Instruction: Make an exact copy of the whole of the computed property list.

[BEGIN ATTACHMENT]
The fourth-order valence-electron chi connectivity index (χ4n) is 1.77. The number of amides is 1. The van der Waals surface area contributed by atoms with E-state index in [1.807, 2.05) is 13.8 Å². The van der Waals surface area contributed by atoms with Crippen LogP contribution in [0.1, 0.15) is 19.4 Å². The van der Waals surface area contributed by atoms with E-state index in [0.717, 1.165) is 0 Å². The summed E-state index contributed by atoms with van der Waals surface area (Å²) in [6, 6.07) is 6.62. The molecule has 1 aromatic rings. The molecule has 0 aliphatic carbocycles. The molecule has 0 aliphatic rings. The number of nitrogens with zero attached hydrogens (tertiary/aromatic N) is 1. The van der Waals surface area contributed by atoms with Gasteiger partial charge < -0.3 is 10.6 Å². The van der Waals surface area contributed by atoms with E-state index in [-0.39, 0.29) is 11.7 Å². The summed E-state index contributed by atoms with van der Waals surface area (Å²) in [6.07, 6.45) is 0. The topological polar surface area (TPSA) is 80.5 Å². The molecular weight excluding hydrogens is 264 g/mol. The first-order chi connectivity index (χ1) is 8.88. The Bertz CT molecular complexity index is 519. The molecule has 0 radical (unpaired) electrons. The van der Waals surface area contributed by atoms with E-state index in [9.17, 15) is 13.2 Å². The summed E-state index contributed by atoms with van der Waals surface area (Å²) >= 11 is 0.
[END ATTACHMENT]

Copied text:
The fourth-order valence-electron chi connectivity index (χ4n) is 1.77. The number of amides is 1. The van der Waals surface area contributed by atoms with E-state index in [1.807, 2.05) is 13.8 Å². The van der Waals surface area contributed by atoms with Crippen LogP contribution in [0.1, 0.15) is 19.4 Å². The van der Waals surface area contributed by atoms with E-state index in [0.717, 1.165) is 0 Å². The summed E-state index contributed by atoms with van der Waals surface area (Å²) in [6, 6.07) is 6.62. The molecule has 1 aromatic rings. The molecule has 0 aliphatic carbocycles. The molecule has 0 aliphatic rings. The number of nitrogens with zero attached hydrogens (tertiary/aromatic N) is 1. The van der Waals surface area contributed by atoms with Gasteiger partial charge < -0.3 is 10.6 Å². The van der Waals surface area contributed by atoms with E-state index in [-0.39, 0.29) is 11.7 Å². The summed E-state index contributed by atoms with van der Waals surface area (Å²) in [6.07, 6.45) is 0. The topological polar surface area (TPSA) is 80.5 Å². The molecular weight excluding hydrogens is 264 g/mol. The first-order chi connectivity index (χ1) is 8.88. The Bertz CT molecular complexity index is 519. The molecule has 0 radical (unpaired) electrons. The van der Waals surface area contributed by atoms with E-state index in [9.17, 15) is 13.2 Å². The summed E-state index contributed by atoms with van der Waals surface area (Å²) >= 11 is 0.